October 13 — International Day for Disaster Risk Reduction

In 1989, the United Nations created a day to recognize the damage done to humanity by natural disasters and to exhort nations to reduce the risk associated with those disasters.  The day also recognizes that natural disasters, “many of which are exacerbated by climate change, have a negative impact on investment in sustainable development and the desired outcomes.”  In 2009, the UN chose October 13 as its permanent annual recognition of the need for disaster risk reduction.

Floods, like this one in India, are becoming bigger and more frequent (photo by Ceekaypee)

            A twenty-year review of natural disasters by the UN demonstrated the rising costs, both economic and human, of disasters.  Compared to the early two decades, the period from 1998 to 2017 experienced a 151% increase in the economic losses from disasters, rising from $1.3 billion to $2.9 billion, Climate-related disasters accounted for 77% of the total loss (earthquakes and the resultant tsunamis were most of the rest).  The vast majority of climate-related events were floods (43.4%) and storms (28.2%).

Wildfires are also becoming more frequent and larger (photo by Greg Sanders, USFWS NE region)

            While the human costs of these disasters get the most attention, of course, the costs to biodiversity are similarly terrible.  A 2019 report by the National Wildlife Federation described the consequences of several recent events to wildlife.  Record July temperatures in Alaska caused die-offs of pink, sockeye and chum salmon.  Hurricane Irma in 2017 devastated southern Florida, including killing up to 22% of the remaining population of the endangered key deer.  Massive fires in the western U.S., including the 2016 Soberanes Fire, choked streams with sediment and other debris, affecting fish and amphibian species with nowhere else to go.  Floods associated with Hurricane Harvey in 2017 killed almost all of the remaining wild population of the endangered Attwater’s Prairie Chicken (only 12 birds remained alive after the floods).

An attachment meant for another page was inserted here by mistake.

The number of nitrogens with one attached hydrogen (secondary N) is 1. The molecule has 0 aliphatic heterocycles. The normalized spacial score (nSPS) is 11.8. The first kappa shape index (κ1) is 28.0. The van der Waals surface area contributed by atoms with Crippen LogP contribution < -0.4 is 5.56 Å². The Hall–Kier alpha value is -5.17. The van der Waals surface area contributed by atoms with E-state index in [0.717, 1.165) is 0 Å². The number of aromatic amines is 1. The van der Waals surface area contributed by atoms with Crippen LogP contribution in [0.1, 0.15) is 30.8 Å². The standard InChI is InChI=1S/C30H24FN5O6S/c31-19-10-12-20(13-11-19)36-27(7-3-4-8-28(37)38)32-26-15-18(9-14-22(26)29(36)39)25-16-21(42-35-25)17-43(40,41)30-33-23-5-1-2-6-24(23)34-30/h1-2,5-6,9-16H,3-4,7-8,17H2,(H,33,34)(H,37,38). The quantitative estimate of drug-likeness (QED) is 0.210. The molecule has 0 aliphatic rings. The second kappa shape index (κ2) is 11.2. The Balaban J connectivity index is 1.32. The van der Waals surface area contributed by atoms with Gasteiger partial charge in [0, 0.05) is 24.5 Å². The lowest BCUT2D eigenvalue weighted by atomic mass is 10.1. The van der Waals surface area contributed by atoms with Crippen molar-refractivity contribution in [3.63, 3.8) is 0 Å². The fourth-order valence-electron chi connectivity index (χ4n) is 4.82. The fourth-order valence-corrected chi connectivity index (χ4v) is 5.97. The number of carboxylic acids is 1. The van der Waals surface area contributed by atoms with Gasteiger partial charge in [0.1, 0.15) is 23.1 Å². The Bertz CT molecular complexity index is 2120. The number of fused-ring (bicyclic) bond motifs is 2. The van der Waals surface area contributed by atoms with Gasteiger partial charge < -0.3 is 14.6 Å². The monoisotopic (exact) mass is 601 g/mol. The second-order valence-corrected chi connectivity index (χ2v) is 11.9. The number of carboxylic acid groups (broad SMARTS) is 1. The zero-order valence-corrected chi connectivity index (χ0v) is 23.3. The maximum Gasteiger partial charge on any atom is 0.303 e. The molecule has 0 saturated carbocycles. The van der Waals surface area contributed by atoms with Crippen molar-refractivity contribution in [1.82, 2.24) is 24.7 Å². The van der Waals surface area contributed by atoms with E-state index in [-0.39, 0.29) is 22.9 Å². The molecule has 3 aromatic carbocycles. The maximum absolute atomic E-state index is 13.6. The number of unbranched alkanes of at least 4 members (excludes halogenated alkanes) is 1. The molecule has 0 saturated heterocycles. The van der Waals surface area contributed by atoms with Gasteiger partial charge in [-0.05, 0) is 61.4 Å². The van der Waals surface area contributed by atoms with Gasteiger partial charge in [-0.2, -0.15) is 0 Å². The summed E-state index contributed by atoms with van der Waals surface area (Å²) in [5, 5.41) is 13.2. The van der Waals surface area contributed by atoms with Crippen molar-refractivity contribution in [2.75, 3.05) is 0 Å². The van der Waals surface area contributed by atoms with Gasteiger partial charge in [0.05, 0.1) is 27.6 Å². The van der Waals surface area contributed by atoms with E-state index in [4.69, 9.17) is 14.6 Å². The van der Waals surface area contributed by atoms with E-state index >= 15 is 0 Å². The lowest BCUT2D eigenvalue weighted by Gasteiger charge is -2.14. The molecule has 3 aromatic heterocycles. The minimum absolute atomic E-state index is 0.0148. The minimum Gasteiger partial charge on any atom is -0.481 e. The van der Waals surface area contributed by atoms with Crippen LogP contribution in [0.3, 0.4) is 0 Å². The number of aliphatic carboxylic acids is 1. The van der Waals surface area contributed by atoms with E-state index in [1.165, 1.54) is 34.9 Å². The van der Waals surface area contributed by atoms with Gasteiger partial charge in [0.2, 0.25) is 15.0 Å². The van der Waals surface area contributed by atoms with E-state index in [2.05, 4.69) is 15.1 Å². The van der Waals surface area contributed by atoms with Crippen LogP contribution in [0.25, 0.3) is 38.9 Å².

Natural disasters always cause losses, of course, but climate change is making these disasters worse.  More water in the atmosphere and warmer temperatures in both the air and water make storms larger, more frequent and more violent.  Weather events are getting more episodic, with higher rainfalls during storms causing bigger floods and longer droughts between storms causing habitat degradation and extreme wildfires.

Key deer, like this one, were severely affected by Hurricane Irma in 2017 (photo by Dan Chapman, USFWS SE region)

            Which brings us back to the United Nations resolve to manage the risks of natural disasters better.  Communities and nations need to make their infrastructure and neighborhoods more resilient in the face of these increasingly violent episodes—that’s what is called climate adaptation.  But, more fundamental to our overall sustainability, is the other needed response:  mitigating climate change.  Mitigation means reducing the amount of greenhouse gases building up in the atmosphere by reducing fossil fuel burning.  Let’s just do it!

References:

NASA Earth Observatory.  2005.  The Impact of Climate Change on Natural Disasters.  Available at:  https://earthobservatory.nasa.gov/features/RisingCost/rising_cost5.php. Accessed February 6, 2020.

National Wildlife Federation.  2019.  Climate Change, Natural Disasters, and Wildlife.  Available at:  https://www.nwf.org/-/media/Documents/PDFs/Environmental-Threats/Climate-Change-Natural-Disasters-fact-sheet.ashx.  Accessed February 6, 2020.

UN Office of Disaster Risk Reduction.  2018.  UN 20-year review:  earthquakes and tsunamis kill more people while climate change is driving up economic losses.  Available at:  https://www.undrr.org/news/un-20-year-review-earthquakes-and-tsunamis-kill-more-people-while-climate-change-driving. Accessed February 6, 2020.